Patients with mild cognitive impairment (MCI) have varying risks of progression to Alzheimer’s disease (AD).
To test the utility of the relative abundances of blood plasma polypeptides for predicting the risk of AD progression.
119 blood plasma samples of patients with MCI with different outcomes (stable MCI and progressive MCI) were analyzed by untargeted, label-free shotgun proteomics. Predictive biomarkers of progressive MCI were selected by multivariate analysis, followed by cross-validation of the predictive model.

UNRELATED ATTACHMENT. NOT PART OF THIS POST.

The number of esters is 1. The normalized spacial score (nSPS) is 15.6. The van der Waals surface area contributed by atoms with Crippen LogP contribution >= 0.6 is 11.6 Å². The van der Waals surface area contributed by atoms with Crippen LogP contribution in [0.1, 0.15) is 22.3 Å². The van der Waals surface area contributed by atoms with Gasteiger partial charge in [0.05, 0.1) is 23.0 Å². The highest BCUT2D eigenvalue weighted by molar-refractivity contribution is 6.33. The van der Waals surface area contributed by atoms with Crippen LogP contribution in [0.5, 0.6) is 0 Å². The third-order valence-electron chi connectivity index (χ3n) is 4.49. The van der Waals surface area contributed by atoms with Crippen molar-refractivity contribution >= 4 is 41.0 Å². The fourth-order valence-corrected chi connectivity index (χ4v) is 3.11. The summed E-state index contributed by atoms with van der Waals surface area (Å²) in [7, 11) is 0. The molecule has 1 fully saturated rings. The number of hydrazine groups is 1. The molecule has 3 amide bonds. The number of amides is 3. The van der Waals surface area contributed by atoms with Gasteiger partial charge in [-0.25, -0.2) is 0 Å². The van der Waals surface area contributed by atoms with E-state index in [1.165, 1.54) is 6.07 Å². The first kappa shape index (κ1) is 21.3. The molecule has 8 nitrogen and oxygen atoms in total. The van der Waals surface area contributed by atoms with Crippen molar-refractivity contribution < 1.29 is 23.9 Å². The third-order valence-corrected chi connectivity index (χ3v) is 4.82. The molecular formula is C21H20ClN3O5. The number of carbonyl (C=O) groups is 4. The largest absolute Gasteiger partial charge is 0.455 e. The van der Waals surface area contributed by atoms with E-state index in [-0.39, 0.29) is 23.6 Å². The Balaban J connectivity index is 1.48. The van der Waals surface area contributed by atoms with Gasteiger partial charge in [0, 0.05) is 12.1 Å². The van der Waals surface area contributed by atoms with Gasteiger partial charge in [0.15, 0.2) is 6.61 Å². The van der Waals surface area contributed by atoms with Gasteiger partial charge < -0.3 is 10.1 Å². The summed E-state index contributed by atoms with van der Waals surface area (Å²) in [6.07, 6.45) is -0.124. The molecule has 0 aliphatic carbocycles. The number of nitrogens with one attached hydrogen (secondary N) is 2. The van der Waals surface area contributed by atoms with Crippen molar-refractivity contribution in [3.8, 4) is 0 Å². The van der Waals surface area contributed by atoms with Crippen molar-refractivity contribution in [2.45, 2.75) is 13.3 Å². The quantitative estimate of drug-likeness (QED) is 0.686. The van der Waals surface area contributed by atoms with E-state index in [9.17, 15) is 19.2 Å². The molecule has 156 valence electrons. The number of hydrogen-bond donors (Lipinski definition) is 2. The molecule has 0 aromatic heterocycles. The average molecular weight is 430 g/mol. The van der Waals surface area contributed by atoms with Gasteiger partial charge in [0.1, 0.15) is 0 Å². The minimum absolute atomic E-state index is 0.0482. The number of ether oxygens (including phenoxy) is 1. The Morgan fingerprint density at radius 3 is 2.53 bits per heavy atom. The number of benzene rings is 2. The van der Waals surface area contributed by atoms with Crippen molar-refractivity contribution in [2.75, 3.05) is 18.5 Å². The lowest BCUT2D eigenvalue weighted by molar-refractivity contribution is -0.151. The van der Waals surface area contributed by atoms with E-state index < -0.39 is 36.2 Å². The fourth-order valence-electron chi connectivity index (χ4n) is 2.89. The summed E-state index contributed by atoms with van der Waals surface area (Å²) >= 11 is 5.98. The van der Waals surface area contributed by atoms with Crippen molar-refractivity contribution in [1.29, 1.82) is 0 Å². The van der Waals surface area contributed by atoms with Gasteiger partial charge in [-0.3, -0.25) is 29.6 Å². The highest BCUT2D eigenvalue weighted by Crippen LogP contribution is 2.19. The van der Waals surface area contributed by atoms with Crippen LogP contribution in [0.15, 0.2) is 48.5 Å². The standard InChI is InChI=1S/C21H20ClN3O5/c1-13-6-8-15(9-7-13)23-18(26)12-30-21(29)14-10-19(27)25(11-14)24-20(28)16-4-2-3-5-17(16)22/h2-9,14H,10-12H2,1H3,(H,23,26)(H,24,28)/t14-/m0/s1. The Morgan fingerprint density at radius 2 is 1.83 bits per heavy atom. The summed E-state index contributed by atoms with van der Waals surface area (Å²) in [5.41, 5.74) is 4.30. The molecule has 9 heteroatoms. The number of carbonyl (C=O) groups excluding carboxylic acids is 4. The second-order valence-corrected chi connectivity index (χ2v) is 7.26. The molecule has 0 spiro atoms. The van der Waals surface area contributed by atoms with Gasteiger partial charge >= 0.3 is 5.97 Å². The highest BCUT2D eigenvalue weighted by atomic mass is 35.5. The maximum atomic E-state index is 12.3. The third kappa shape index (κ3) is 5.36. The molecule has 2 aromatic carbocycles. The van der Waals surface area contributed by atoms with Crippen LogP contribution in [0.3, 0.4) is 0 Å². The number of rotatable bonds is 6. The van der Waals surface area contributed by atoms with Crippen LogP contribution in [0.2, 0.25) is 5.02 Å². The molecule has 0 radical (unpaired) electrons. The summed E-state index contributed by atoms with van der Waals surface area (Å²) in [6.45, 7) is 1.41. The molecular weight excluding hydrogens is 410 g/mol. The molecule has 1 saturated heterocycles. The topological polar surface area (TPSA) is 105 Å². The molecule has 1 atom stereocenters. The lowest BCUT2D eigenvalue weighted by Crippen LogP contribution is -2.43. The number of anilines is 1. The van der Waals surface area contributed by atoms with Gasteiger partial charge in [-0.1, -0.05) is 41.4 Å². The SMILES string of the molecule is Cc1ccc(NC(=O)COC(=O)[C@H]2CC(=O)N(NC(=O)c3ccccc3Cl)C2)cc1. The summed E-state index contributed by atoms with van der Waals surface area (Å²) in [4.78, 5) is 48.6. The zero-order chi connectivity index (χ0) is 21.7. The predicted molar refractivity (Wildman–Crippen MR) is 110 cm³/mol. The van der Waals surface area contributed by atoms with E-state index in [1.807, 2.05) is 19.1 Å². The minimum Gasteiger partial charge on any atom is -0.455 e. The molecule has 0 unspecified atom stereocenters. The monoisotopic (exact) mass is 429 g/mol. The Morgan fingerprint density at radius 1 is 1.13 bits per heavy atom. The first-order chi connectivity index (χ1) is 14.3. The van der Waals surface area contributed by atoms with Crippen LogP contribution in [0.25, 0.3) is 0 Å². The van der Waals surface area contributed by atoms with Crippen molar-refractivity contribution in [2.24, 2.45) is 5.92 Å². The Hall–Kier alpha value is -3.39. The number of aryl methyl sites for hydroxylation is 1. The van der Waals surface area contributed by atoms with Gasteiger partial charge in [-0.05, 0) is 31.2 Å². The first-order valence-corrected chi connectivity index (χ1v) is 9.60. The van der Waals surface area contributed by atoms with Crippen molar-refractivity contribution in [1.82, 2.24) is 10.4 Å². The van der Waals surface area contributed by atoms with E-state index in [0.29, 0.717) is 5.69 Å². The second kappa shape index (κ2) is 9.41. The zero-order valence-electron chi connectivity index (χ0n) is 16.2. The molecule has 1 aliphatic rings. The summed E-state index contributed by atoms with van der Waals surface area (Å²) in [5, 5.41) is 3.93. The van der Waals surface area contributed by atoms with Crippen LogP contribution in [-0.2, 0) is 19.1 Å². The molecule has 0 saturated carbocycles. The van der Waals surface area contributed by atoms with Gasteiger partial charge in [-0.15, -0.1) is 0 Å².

The best model demonstrated the accuracy of ca. 79% in predicting progressive MCI. Sex differences of the predictive biomarkers were also assessed. We have identified some sex-specific protein biomarkers, e.g., alpha-2-macrogloblin (A2M), which strongly correlates with female AD progression but not with males.
Significant sex bias in AD-specific biomarkers underscores the necessity of selecting sex-balanced cohort in AD biomarker studies, or using sex-specific models. Blood protein biomarkers are found to be promising for predicting AD progression in clinical settings.